How to disable autoplay on Netflix:
Sign in and click on ‘Your Account’
In the ‘My Profile’ section, click on ‘Playback settings’
Untick the box that says ‘Play next episode automatically’ in ‘Preferences’
8 Set WhatsApp to Vacation Mode
We all know you can mute WhatsApp groups to stop being notified of all the incessant chat going on in your groups, but WhatsApp is reportedly introducing a setting that helps people go one step further when they want to switch off (without actually switching the phone off – we wouldn’t go that far).
Currently, it’s still in development, but when Vacation Mode launches, it’ll mean you get no notifications about messages even when you open the app – they get immediately archived. Only when you switch Vacation Mode back off will your missed messages come flooding through.
But even when you’re not on holiday, this could come in handy. Switch Vacation Mode on while you’re at work and you know you won’t get distracted messaging your mates. Or if you just want a bit of ~space~ from the digital world in the evenings, why not activate it the moment you walk through the door, and only switch the mode off when you leave for work the following day? Can’t wait for this one to be rolled out, tbf.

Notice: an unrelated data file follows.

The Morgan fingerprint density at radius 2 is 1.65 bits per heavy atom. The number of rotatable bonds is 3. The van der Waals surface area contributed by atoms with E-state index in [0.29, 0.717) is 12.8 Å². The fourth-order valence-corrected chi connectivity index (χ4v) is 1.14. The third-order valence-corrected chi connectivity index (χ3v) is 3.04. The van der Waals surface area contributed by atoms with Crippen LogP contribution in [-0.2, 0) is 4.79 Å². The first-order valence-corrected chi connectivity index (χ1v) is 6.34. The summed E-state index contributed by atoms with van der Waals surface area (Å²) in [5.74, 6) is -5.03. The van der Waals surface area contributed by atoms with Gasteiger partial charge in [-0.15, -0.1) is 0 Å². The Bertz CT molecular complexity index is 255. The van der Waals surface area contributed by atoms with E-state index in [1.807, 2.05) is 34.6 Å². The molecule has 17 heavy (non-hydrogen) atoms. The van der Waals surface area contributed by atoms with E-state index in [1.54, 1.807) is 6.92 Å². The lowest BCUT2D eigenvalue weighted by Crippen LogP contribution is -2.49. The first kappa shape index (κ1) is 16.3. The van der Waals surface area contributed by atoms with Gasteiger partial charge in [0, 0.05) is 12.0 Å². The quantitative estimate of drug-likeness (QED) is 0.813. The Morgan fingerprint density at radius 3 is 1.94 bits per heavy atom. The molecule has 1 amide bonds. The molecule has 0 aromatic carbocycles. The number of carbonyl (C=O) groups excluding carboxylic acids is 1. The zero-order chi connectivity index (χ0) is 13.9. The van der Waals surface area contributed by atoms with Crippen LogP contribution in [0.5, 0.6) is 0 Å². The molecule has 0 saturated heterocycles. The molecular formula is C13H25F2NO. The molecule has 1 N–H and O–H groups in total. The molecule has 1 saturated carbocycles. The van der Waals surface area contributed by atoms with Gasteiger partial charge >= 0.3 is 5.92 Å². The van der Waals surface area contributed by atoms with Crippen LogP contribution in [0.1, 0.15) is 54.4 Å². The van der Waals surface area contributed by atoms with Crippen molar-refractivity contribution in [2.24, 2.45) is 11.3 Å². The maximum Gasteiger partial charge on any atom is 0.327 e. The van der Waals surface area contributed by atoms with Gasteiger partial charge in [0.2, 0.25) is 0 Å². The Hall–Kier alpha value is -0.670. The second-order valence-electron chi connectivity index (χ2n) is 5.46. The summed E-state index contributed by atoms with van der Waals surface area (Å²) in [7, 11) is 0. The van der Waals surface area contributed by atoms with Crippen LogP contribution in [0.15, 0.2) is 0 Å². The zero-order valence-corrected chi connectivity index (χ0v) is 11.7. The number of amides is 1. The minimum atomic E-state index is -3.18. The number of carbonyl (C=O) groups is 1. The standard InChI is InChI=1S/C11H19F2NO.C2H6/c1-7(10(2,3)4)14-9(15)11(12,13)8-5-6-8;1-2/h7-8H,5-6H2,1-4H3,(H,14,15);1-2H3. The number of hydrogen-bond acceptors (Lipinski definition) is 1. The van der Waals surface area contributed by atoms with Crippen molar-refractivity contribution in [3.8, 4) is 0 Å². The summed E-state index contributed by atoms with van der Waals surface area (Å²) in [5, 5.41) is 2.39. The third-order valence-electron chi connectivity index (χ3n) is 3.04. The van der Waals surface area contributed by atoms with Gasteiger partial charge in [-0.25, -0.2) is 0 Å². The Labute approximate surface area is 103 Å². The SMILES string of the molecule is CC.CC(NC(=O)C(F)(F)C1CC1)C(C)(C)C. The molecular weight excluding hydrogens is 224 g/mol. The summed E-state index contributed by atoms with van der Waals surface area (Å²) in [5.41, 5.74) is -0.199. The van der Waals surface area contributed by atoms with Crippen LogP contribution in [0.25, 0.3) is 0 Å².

9 Download Freedom
If you’re not quite prepared to go the whole hog of locking your phone entirely, there’s another app that might work better for you. Freedom works across multiple devices (so you can use it on your phone, tablet and computer) to block certain sites or apps for a set amount of time, ensuring you aren’t distracted by them. Freedom’s function to enforce blocks across more than one device means you can’t cheat the system by logging on to Superbalist’s website on your phone when you’ve already blocked it on your laptop.
The app’s free trial lasts for 7 blocking sessions (length determined by you), but after that you’ll have to cough up for your self-imposed tech restraining order.
10 Download Siempo
We’re simple creatures, really, and that means part of the reason we get so captured by our phone home screens is because of how ~colourful~ they are. Siempo, an app currently only available on Android phones, changes that.
Siempo transforms your smartphone home screen into a more intentional and less distracting digital experience by literally simplifying it with a black and white display minus all the distracting app icons that represent your apps. As well as that, it enables you to select ‘batch notifications’, so you’ll get them all in one go at specified intervals. It can randomise the location of your distracting apps, making it hard to find and open them, and it also offers the opportunity to include an ‘intention’ – a personalised you’ll see every time you unlock your phone – that would be helpful to read dozens of times each day. Nothing short of genius.
This post originally appeared on Cosmopolitan.co.uk.